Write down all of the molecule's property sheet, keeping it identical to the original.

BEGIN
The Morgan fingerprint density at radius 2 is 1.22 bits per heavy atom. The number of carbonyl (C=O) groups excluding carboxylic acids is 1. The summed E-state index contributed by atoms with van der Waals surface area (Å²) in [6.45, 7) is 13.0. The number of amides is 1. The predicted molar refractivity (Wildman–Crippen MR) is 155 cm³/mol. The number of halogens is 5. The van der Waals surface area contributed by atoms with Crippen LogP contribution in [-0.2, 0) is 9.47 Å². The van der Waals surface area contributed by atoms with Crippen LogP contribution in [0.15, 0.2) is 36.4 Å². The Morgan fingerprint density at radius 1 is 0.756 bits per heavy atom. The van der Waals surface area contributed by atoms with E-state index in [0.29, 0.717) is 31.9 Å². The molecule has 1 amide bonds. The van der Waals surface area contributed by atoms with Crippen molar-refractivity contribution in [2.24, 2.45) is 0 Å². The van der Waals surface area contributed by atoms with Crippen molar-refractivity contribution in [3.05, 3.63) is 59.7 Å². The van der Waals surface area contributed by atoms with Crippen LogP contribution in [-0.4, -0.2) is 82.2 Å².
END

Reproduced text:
The Morgan fingerprint density at radius 2 is 1.22 bits per heavy atom. The number of carbonyl (C=O) groups excluding carboxylic acids is 1. The summed E-state index contributed by atoms with van der Waals surface area (Å²) in [6.45, 7) is 13.0. The number of amides is 1. The predicted molar refractivity (Wildman–Crippen MR) is 155 cm³/mol. The number of halogens is 5. The van der Waals surface area contributed by atoms with Crippen LogP contribution in [-0.2, 0) is 9.47 Å². The van der Waals surface area contributed by atoms with Crippen LogP contribution in [0.15, 0.2) is 36.4 Å². The Morgan fingerprint density at radius 1 is 0.756 bits per heavy atom. The van der Waals surface area contributed by atoms with E-state index in [0.29, 0.717) is 31.9 Å². The molecule has 1 amide bonds. The van der Waals surface area contributed by atoms with Crippen molar-refractivity contribution in [2.24, 2.45) is 0 Å². The van der Waals surface area contributed by atoms with Crippen molar-refractivity contribution in [3.05, 3.63) is 59.7 Å². The van der Waals surface area contributed by atoms with Crippen LogP contribution in [-0.4, -0.2) is 82.2 Å².